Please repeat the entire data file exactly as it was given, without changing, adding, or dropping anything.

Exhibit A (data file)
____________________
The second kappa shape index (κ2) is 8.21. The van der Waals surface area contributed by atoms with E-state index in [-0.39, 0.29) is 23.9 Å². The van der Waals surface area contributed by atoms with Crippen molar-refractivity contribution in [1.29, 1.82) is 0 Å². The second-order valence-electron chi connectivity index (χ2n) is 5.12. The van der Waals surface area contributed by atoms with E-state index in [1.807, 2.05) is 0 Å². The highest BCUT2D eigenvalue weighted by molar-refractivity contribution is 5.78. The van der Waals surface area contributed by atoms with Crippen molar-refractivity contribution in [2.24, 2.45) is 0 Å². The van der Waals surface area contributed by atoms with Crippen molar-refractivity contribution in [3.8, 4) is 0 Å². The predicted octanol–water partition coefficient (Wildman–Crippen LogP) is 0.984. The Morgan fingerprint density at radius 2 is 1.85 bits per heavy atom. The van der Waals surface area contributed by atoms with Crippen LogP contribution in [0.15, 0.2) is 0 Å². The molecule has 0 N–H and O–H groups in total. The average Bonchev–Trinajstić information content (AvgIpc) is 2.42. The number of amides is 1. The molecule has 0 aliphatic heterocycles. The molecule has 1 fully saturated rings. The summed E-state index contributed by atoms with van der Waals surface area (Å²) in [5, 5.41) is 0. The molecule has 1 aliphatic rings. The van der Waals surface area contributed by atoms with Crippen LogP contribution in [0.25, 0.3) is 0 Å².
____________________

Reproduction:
The second kappa shape index (κ2) is 8.21. The van der Waals surface area contributed by atoms with E-state index in [-0.39, 0.29) is 23.9 Å². The van der Waals surface area contributed by atoms with Crippen molar-refractivity contribution in [1.29, 1.82) is 0 Å². The second-order valence-electron chi connectivity index (χ2n) is 5.12. The van der Waals surface area contributed by atoms with E-state index in [1.807, 2.05) is 0 Å². The highest BCUT2D eigenvalue weighted by molar-refractivity contribution is 5.78. The van der Waals surface area contributed by atoms with Crippen molar-refractivity contribution in [2.24, 2.45) is 0 Å². The van der Waals surface area contributed by atoms with Crippen molar-refractivity contribution in [3.8, 4) is 0 Å². The predicted octanol–water partition coefficient (Wildman–Crippen LogP) is 0.984. The Morgan fingerprint density at radius 2 is 1.85 bits per heavy atom. The van der Waals surface area contributed by atoms with Crippen LogP contribution in [0.15, 0.2) is 0 Å². The molecule has 0 N–H and O–H groups in total. The average Bonchev–Trinajstić information content (AvgIpc) is 2.42. The number of amides is 1. The molecule has 0 aliphatic heterocycles. The molecule has 1 fully saturated rings. The summed E-state index contributed by atoms with van der Waals surface area (Å²) in [5, 5.41) is 0. The molecule has 1 aliphatic rings. The van der Waals surface area contributed by atoms with Crippen LogP contribution in [0.25, 0.3) is 0 Å².